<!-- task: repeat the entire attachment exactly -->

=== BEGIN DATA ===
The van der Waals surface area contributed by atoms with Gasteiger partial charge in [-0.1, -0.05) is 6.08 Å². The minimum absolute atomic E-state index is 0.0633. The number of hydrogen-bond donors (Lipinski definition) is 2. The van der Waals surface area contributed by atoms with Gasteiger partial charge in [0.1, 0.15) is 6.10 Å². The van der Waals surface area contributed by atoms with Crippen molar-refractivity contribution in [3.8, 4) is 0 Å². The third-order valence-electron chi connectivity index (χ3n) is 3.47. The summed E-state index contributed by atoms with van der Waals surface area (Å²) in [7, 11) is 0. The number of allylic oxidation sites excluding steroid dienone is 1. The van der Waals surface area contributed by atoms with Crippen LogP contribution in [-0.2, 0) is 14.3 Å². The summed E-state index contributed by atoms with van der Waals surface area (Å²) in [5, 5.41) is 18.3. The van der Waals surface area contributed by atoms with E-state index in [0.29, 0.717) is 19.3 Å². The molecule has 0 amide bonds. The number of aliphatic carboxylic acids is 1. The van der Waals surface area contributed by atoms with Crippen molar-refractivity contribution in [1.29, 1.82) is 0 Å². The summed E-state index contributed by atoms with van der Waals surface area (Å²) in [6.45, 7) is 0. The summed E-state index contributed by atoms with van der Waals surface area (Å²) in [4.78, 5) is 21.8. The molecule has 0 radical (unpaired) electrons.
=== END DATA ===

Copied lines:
The van der Waals surface area contributed by atoms with Gasteiger partial charge in [-0.1, -0.05) is 6.08 Å². The minimum absolute atomic E-state index is 0.0633. The number of hydrogen-bond donors (Lipinski definition) is 2. The van der Waals surface area contributed by atoms with Gasteiger partial charge in [0.1, 0.15) is 6.10 Å². The van der Waals surface area contributed by atoms with Crippen molar-refractivity contribution in [3.8, 4) is 0 Å². The third-order valence-electron chi connectivity index (χ3n) is 3.47. The summed E-state index contributed by atoms with van der Waals surface area (Å²) in [7, 11) is 0. The number of allylic oxidation sites excluding steroid dienone is 1. The van der Waals surface area contributed by atoms with Crippen LogP contribution in [-0.2, 0) is 14.3 Å². The summed E-state index contributed by atoms with van der Waals surface area (Å²) in [5, 5.41) is 18.3. The van der Waals surface area contributed by atoms with E-state index in [0.29, 0.717) is 19.3 Å². The molecule has 0 amide bonds. The number of aliphatic carboxylic acids is 1. The van der Waals surface area contributed by atoms with Crippen molar-refractivity contribution in [1.29, 1.82) is 0 Å². The summed E-state index contributed by atoms with van der Waals surface area (Å²) in [6.45, 7) is 0. The summed E-state index contributed by atoms with van der Waals surface area (Å²) in [4.78, 5) is 21.8. The molecule has 0 radical (unpaired) electrons.